Attracting Foreign Investors to German Startups at the HTGF Family Day

By David Knight |

It’s often said that German startups need to look beyond their national boundaries in order to find sufficient funding – but increasingly, that process is working the other way around. One recent example of capital being attracted to Germany was last week’s Family Day held in Bonn by the High-Tech Gründerfonds (HTGF), one of the largest events in the country’s seed VC scene.

Attended by around 250 young entrepreneurs and 400 investors, the bilingual two-day event featured pitches, workshops, keynotes from the likes of Irena Goldenberg – partner at Highland Capital Partners – and of course plenty of networking. Founders and investors discussed experiences, ideas, trends and know-how in panels and nearly 800 one-to-one meetings.

HTGF managing director Dr. Michael Brandkamp said: “The interest in high-tech and innovative ideas from Germany is large and growing. Thirteen million out of nearly €40m for follow-on investments in our portfolio came from abroad, largely from the UK, Switzerland, and China. But there is also an increasingly large interest from the US, especially in the life sciences area.”

While the life sciences boom continues across the Atlantic, it remains difficult to convince investors in Germany to fund this space as well as to find the right timing for a financing round. In both expert discussions and his keynote entitled ‘Startups – drivers of innovation in the pharmaceutical industry?’, Dr. Simon Moroney, CEO of publicly-traded company MorphoSys AG, spoke of the highs and lows of running a biotech startup.

The downsides include the long development times and high financing needs in general in the biotech and pharma industries, which mean you not only need to get your strategy spot on, but also find a little bit of luck.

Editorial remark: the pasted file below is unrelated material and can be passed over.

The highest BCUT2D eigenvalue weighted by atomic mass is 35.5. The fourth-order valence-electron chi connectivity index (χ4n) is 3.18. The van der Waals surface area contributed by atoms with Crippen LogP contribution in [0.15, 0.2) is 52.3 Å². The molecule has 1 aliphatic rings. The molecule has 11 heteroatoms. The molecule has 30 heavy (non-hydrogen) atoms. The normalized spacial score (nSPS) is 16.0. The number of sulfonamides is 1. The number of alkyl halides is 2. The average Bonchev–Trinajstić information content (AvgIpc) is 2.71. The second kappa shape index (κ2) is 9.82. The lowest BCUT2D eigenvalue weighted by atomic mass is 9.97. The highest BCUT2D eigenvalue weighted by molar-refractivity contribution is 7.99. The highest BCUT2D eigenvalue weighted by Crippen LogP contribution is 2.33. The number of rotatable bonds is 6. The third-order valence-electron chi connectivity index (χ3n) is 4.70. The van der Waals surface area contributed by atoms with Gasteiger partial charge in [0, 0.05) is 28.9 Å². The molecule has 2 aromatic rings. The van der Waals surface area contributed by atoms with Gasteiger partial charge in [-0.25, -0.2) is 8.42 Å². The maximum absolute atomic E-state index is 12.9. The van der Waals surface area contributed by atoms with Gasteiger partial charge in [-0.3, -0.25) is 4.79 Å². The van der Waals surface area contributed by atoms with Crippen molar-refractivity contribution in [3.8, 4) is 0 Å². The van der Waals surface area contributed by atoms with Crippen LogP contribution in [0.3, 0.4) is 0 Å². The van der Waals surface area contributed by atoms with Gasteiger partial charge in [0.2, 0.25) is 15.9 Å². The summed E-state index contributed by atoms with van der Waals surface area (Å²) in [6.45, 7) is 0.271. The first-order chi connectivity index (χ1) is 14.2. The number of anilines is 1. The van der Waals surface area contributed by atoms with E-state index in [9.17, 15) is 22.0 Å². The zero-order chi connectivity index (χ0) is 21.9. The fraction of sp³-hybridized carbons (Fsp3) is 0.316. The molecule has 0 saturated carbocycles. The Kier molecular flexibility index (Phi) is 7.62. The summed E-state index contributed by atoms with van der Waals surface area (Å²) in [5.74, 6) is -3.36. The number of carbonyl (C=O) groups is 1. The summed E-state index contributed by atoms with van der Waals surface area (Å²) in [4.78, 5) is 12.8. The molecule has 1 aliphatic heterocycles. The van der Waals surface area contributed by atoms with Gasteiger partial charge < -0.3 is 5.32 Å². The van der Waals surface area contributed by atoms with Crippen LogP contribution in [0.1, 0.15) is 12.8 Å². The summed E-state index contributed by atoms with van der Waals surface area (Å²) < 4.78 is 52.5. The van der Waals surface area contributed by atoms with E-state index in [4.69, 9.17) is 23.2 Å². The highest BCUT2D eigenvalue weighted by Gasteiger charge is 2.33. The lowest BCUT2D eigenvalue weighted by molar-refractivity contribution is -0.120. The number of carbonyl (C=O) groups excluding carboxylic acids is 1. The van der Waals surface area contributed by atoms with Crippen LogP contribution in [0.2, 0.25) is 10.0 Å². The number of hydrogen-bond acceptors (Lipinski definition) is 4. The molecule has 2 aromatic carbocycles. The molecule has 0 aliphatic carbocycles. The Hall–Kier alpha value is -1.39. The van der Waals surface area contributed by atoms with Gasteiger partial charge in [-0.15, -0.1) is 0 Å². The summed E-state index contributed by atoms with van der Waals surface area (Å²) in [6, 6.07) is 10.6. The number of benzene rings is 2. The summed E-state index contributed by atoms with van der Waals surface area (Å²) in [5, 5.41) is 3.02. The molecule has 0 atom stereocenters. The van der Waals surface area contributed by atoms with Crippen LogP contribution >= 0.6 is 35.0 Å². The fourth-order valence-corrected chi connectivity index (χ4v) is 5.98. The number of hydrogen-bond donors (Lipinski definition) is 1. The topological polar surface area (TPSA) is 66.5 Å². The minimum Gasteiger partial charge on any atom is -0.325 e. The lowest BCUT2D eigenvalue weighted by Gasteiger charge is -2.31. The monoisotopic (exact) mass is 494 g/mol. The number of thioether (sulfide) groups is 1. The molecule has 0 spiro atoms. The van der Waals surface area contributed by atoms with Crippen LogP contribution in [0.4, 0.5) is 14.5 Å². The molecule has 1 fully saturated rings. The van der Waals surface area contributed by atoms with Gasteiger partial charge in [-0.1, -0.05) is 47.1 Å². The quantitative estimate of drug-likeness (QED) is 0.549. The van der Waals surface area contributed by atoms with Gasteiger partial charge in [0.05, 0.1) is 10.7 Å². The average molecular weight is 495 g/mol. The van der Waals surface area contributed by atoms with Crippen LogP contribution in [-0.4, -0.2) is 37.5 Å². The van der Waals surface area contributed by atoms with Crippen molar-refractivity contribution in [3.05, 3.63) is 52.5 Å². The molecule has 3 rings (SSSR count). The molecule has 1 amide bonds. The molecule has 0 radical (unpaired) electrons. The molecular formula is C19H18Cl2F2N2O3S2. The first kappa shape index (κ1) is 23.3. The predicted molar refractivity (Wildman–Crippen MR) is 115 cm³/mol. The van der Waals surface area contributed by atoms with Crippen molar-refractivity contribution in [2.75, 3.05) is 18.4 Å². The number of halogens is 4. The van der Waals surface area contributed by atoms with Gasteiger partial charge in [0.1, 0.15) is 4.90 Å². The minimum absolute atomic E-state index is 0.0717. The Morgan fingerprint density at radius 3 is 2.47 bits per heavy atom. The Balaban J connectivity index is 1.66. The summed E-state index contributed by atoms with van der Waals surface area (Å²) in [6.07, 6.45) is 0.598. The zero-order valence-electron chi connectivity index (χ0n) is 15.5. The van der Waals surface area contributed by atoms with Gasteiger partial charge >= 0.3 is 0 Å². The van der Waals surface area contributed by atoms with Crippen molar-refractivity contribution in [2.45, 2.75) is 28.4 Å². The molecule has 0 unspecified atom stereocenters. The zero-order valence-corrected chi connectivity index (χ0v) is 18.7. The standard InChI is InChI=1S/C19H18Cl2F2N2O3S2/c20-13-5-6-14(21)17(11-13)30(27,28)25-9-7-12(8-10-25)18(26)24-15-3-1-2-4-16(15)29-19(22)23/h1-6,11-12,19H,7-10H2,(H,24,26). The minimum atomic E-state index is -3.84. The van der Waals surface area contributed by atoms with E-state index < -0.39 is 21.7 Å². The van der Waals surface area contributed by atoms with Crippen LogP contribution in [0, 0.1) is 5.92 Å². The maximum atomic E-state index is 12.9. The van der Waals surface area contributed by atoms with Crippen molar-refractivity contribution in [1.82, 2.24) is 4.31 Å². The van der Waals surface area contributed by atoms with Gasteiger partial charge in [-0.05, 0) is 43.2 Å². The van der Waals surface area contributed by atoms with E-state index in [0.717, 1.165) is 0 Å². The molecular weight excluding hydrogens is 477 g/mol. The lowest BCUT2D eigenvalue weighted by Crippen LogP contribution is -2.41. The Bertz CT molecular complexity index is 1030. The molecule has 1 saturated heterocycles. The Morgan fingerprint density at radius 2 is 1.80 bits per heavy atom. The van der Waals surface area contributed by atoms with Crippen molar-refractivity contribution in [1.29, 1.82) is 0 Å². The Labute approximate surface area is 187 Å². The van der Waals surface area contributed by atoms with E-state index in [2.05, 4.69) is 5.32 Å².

But, together with other experts including head of Bayer’s external innovation technologies Prof. Dr. Stefan Jaroch, it was concluded that the chances of Germany’s biotech and pharma startups are good, something also underlined by the recent involvement of pharma giant Bayer in the HTGF II fund.

The fact that German startups are more attractive to foreign investors than ever before can be seen particularly in the IT and e-commerce spaces, where the largest amounts of funding are raised. For example, HTGF portfolio company Outfittery, a Berlin-based men’s fashion startup, closed a round worth €13m which included Highland Capital at the end of 2013.

But raising lots of money for growth is not the only thing you need to make your startup successful, as CompuNet co-founder Dr. Günther Lamperstorfer argued in his presentation: “The culture of the company is a key factor for the provision of services and therefore for the success of the company in the market.”

Culture and capital together at the Family Day, then, as the German startup scene looks to cement its reputation abroad and bring home the money.